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DRAM’s Persistent Threat To Chip Security


A well-known DRAM vulnerability called "rowhammer," which allows an assailant to disrupt or take control of a system, continues to haunt the chip industry. Solutions have been tried, and new ones are being proposed, but the potential for a major attack persists. First discovered some five years ago, most of the efforts to eliminate the "rowhammer" threat have done little more than mitigate t... » read more

Manufacturing Bits: Feb. 2


Capacitor-less DRAM At the recent 2020 International Electron Devices Meeting (IEDM), Imec presented a paper on a novel capacitor-less DRAM cell architecture. DRAM is used for main memory in systems, and today’s most advanced devices are based on roughly 18nm to 15nm processes. The physical limit for DRAM is somewhere around 10nm. DRAM itself is based on a one-transistor, one-capacito... » read more

DRAM, 3D NAND Face New Challenges


It’s been a topsy-turvy period for the memory market, and it's not over. So far in 2020, demand has been slightly better than expected for the two main memory types — 3D NAND and DRAM. But now there is some uncertainty in the market amid a slowdown, inventory issues and an ongoing trade war. In addition, the 3D NAND market is moving toward a new technology generation, but some are enc... » read more

What Happened To Execute-in-Place?


Executing code directly from non-volatile memory, where it is stored, greatly simplifies compute architectures — especially for simple embedded devices like microcontrollers (MCUs). However, the divergence of memory and logic processes has made that nearly impossible today. The term “execute-in-place,” or ”XIP,” originated with the embedded NOR memory in MCUs that made XIP viable. ... » read more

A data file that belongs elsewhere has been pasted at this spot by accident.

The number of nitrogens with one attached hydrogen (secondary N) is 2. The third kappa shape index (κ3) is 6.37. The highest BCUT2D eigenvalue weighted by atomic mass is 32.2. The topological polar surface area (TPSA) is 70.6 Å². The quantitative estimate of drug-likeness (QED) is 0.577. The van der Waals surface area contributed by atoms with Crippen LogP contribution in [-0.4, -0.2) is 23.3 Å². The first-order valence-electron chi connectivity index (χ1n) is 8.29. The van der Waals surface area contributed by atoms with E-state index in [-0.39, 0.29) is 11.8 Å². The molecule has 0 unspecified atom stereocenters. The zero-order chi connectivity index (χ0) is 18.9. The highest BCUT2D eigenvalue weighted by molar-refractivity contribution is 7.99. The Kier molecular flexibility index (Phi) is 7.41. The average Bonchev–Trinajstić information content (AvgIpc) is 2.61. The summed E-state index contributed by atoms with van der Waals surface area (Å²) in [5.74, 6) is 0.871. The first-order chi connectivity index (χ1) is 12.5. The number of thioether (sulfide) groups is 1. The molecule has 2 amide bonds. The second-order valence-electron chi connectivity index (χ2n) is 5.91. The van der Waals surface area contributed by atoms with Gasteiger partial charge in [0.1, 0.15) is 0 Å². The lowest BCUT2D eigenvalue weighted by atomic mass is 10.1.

Power/Performance Bits: Aug. 25


AI architecture optimization Researchers at Rice University, Stanford University, University of California Santa Barbara, and Texas A&M University proposed two complementary methods for optimizing data-centric processing. The first, called TIMELY, is an architecture developed for “processing-in-memory” (PIM). A promising PIM platform is resistive random access memory, or ReRAM. Whil... » read more

Startup Funding: July 2020


A number of semiconductor and design companies took in funding this month, from a mega round for a data center switch maker to seed grants for two Canadian companies and new funding for an IP marketplace. China continues to be a hot area for electric vehicles, with one company raising half a billion for its two models currently in production. For July, we highlight fifteen startups that raised ... » read more

Manufacturing Bits: July 21


Intel’s next-gen MRAM At the recent 2020 Symposia on VLSI Technology and Circuits, Intel presented a paper on a CMOS-compatible spin-orbit torque MRAM (SOT-MRAM) device. Still in R&D, SOT-MRAM is a next-generation MRAM designed to replace SRAM. Generally, processors integrate a CPU, SRAM and a variety of other functions. SRAM stores instructions that are rapidly needed by the processo... » read more

Challenges For Compute-In-Memory Accelerators


A compute-in-memory (CIM) accelerator does not simply replace conventional logic. It's a lot more complicated than that. Regardless of the memory technology, the accelerator redefines the latency and energy consumption characteristics of the system as a whole. When the accelerator is built from noisy, low-precision computational elements, the situation becomes even more complex. Tzu-Hsian... » read more

Neuromorphic Computing Drives The Landscape Of Emerging Memories For Artificial Intelligence SoCs


The pace of deep machine learning and artificial intelligence (AI) is changing the world of computing at all levels of hardware architecture, software, chip manufacturing, and system packaging. Two major developments have opened the doors to implementing new techniques in machine learning. First, vast amounts of data, i.e., “Big Data,” are available for systems to process. Second, advanced ... » read more

Compute-In Memory Accelerators Up-End Network Design Tradeoffs


An explosion in the amount of data, coupled with the negative impact on performance and power for moving that data, is rekindling interest around in-memory processing as an alternative to moving data back and forth between the memory and the processor. Compute-in-memory (CIM) arrays based on either conventional memory elements like DRAM and NAND flash, as well as emerging non-volatile memori... » read more

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